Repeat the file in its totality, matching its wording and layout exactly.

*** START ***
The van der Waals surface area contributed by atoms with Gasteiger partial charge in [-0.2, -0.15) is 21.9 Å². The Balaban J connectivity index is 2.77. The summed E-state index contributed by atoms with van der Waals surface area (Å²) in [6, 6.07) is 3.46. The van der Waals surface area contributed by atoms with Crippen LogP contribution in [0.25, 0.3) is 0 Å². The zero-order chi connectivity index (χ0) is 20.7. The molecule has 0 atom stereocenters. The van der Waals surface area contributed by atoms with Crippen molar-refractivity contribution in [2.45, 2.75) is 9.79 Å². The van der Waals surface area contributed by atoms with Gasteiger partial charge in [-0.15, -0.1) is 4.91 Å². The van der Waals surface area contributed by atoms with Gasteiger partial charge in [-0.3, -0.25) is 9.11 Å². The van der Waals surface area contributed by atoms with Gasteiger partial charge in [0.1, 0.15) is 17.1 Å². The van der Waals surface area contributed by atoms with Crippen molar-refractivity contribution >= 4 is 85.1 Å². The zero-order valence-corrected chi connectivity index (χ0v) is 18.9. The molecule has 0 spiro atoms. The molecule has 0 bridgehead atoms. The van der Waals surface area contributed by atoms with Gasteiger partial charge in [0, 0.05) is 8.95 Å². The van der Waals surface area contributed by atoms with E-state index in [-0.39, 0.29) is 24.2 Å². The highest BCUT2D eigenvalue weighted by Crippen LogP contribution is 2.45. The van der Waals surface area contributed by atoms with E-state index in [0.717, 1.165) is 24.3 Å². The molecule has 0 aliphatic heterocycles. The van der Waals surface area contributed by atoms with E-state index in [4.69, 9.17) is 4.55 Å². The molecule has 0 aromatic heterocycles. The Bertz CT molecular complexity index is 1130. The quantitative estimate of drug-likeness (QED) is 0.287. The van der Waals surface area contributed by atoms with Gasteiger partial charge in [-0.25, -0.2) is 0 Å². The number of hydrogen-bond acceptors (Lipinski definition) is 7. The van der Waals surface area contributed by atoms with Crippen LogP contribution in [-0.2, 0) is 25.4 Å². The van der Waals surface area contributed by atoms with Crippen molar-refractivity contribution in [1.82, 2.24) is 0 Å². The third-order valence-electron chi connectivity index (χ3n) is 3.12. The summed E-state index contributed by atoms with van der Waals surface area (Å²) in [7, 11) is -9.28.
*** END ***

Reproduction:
The van der Waals surface area contributed by atoms with Gasteiger partial charge in [-0.2, -0.15) is 21.9 Å². The Balaban J connectivity index is 2.77. The summed E-state index contributed by atoms with van der Waals surface area (Å²) in [6, 6.07) is 3.46. The van der Waals surface area contributed by atoms with Crippen LogP contribution in [0.25, 0.3) is 0 Å². The zero-order chi connectivity index (χ0) is 20.7. The molecule has 0 atom stereocenters. The van der Waals surface area contributed by atoms with Crippen molar-refractivity contribution in [2.45, 2.75) is 9.79 Å². The van der Waals surface area contributed by atoms with Gasteiger partial charge in [-0.15, -0.1) is 4.91 Å². The van der Waals surface area contributed by atoms with Gasteiger partial charge in [-0.3, -0.25) is 9.11 Å². The van der Waals surface area contributed by atoms with Gasteiger partial charge in [0.1, 0.15) is 17.1 Å². The van der Waals surface area contributed by atoms with Crippen molar-refractivity contribution >= 4 is 85.1 Å². The zero-order valence-corrected chi connectivity index (χ0v) is 18.9. The molecule has 0 spiro atoms. The molecule has 0 bridgehead atoms. The van der Waals surface area contributed by atoms with Gasteiger partial charge in [0, 0.05) is 8.95 Å². The van der Waals surface area contributed by atoms with E-state index in [-0.39, 0.29) is 24.2 Å². The highest BCUT2D eigenvalue weighted by Crippen LogP contribution is 2.45. The van der Waals surface area contributed by atoms with E-state index in [0.717, 1.165) is 24.3 Å². The molecule has 0 aliphatic heterocycles. The van der Waals surface area contributed by atoms with E-state index in [4.69, 9.17) is 4.55 Å². The molecule has 0 aromatic heterocycles. The Bertz CT molecular complexity index is 1130. The quantitative estimate of drug-likeness (QED) is 0.287. The van der Waals surface area contributed by atoms with Gasteiger partial charge in [-0.25, -0.2) is 0 Å². The number of hydrogen-bond acceptors (Lipinski definition) is 7. The van der Waals surface area contributed by atoms with Crippen LogP contribution in [-0.2, 0) is 25.4 Å². The van der Waals surface area contributed by atoms with Crippen molar-refractivity contribution in [1.82, 2.24) is 0 Å². The third-order valence-electron chi connectivity index (χ3n) is 3.12. The summed E-state index contributed by atoms with van der Waals surface area (Å²) in [7, 11) is -9.28.